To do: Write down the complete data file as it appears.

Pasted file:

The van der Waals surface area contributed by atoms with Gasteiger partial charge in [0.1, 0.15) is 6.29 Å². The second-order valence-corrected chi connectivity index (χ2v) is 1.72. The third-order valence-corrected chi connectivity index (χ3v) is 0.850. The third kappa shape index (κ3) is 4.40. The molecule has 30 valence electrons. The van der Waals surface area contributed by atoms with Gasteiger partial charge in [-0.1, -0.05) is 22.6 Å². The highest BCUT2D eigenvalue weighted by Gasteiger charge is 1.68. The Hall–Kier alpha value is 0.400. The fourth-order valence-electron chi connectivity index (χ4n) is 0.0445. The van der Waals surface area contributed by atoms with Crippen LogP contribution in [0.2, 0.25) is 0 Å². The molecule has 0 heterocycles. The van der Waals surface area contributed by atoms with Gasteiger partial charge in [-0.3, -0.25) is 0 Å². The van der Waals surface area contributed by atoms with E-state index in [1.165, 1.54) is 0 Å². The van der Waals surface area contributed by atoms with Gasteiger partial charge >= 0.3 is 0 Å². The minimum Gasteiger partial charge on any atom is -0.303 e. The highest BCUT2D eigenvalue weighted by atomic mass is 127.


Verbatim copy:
The van der Waals surface area contributed by atoms with Gasteiger partial charge in [0.1, 0.15) is 6.29 Å². The second-order valence-corrected chi connectivity index (χ2v) is 1.72. The third-order valence-corrected chi connectivity index (χ3v) is 0.850. The third kappa shape index (κ3) is 4.40. The molecule has 30 valence electrons. The van der Waals surface area contributed by atoms with Gasteiger partial charge in [-0.1, -0.05) is 22.6 Å². The highest BCUT2D eigenvalue weighted by Gasteiger charge is 1.68. The Hall–Kier alpha value is 0.400. The fourth-order valence-electron chi connectivity index (χ4n) is 0.0445. The van der Waals surface area contributed by atoms with Crippen LogP contribution in [0.2, 0.25) is 0 Å². The molecule has 0 heterocycles. The van der Waals surface area contributed by atoms with Gasteiger partial charge in [-0.3, -0.25) is 0 Å². The van der Waals surface area contributed by atoms with E-state index in [1.165, 1.54) is 0 Å². The van der Waals surface area contributed by atoms with Gasteiger partial charge >= 0.3 is 0 Å². The minimum Gasteiger partial charge on any atom is -0.303 e. The highest BCUT2D eigenvalue weighted by atomic mass is 127.